Don’t Be a Bore

The-secret-of-being-a“Summarize,” said The Wise Guy as he continued working on an art deco design.

“But I’m trying to give you the picture so you’ll understand,” I would say.

“Just give me the facts,” Wise Guy would add.  “I’ll ask questions if I need to.”

“You won’t know when you need to!  You’ll just think you know.”

Countless sources of scientific testing prove our poor listening abilities.  How much detail is too much?  How much “summary” creates slippage and assumption?

I have friends who describe situations so scantily, I’ve been left wondering which of the three “she”s threw the bowl of soup on her husband.  Which “they” did the nasty deed just described?  Then there was a “he” who was a vitriolic perpetrator while the other “he” was a beloved hero.  I ended up confusing the two, much to the storyteller’s chagrin.

When do the sound bites end up biting the butt of effective communication? Have we become such impatient sots that we won’t take the time to listen to a story?

My father, of Irish background, told stories with ample detail.  I loved hearing about the endless challenges presented by flora and fauna as he helped open the oil patch in Alberta.  The excitement of producing oil overshadowed any concern for nature – if, in fact, concern even existed.  Dad’s hero status grew as he described ingenious methods of building a road across a mile of muskeg or through solid rock.  His stature matched my current feelings towards astronauts when he would describe how his crew built a town site and gave it a name: Cynthia.  The name curled it’s way around my imagination and flowered with enchantment.  In reality, in its early years, the town would have been a mud hole with wooden sidewalks and makeshift buildings.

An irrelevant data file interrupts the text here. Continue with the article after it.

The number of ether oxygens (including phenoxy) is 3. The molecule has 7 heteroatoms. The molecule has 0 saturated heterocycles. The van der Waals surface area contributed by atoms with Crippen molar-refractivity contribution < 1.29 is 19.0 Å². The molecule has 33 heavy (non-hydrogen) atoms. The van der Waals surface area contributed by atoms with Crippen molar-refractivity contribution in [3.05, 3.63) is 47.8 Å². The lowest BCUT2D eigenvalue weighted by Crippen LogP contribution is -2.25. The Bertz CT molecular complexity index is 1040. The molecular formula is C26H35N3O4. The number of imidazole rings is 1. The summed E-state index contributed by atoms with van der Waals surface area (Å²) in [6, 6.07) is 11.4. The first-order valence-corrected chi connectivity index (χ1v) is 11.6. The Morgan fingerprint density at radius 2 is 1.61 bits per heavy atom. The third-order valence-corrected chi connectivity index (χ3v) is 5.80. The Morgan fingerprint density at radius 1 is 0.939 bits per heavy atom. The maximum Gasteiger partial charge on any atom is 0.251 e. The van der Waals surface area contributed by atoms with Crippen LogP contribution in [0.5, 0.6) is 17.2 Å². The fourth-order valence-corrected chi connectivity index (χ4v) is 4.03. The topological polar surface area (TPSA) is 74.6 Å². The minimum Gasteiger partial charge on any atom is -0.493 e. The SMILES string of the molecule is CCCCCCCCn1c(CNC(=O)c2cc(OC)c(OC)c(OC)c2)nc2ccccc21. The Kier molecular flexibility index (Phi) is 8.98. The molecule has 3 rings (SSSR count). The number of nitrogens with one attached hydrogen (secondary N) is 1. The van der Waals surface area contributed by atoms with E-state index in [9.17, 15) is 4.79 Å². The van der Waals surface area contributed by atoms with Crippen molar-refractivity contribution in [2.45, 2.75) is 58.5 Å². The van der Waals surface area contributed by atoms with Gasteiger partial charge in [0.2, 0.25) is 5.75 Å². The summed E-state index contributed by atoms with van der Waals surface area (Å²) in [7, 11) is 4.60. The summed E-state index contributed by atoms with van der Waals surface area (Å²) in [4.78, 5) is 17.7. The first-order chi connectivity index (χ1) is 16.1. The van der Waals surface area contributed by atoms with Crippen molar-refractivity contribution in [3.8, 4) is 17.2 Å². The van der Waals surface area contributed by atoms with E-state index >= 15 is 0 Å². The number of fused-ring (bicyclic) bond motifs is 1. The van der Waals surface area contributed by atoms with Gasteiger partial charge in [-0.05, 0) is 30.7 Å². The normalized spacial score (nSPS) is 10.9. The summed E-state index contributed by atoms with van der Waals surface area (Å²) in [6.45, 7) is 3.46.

As I matured, Dad’s details seemingly became more pronounced, “Let’s see…was that a Thursday?  No, by gar…it must have been a Wednesday because that was the day the mail came.”

“Dad!  Just tell the story!” I’d say. I’d swear to never be so boring or repetitious.

Years have passed.  Dad’s gone to another realm and I’ve been exposed to the many dangers that lurk in the habits of poor communication.  I find myself asking many questions as a listener.  As a communicator, I want to clarify, explain and confirm.  Describe.  Establish.  Define. All too boring!

Today, when I saw Voltaire’s quote, a cloak of guilt fell over my shoulders.   I renewed my pledge to summarize…to stick with the facts.  I’ll stay away from adverbs and emotionalism.  I’ll remember…it doesn’t matter if the house is conceived as pink when the real one was blue.

I once attended a play that portrayed how detail does not guarantee the truth.  In the  early 1980s, my husband and I attended a performance of a Japanese story, Rashomon, at a small theater-in-the-round in Vancouver.  The play opened to a violent crime being committed. The rest of the play consisted of testimonies from four different witnesses; each with unique observations and opposing points of view.  No one agreed.

Even my husband and I couldn’t agree on details of the crime.

I see journalism was also influenced by the play.  It adopted a phrase known as the Rashomon effect  which means “observers of an event are able to produce substantially different but equally plausible accounts of it.”

Who knows what prompted Voltaire to produce the quote?  Was he fed up with writers or speakers?  Perhaps he needed a new way to pass on the essential message for all wordsmiths:  cut!

I want to tell stories responsibly.  May the storytelling gods keep me from committing boredom.

What do you think?

Please stop saying "sit".

You never bore me…as long as we’re walkin’.

 

 

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13 thoughts on “Don’t Be a Bore

  1. Interesting debate, Amy ~ both extremes are frustrating to the listener. My Dad used to tell marvellous stories about his life as a veterinary surgeon in the 1920’s and 30’s. I loved them but could see my mother sighing behind his back ~ guess she’d heard them all before. Listening to her was a constant struggle to work out who said what, to whom and where, so I would soon lose the plot! I agree with what you say about eye~witness accounts of the same event ~ Martin will pick up on details of features, while I couldn’t tell you if a person wore specs or had a beard ~ but I could probably guess at what they’re feeling! 🙂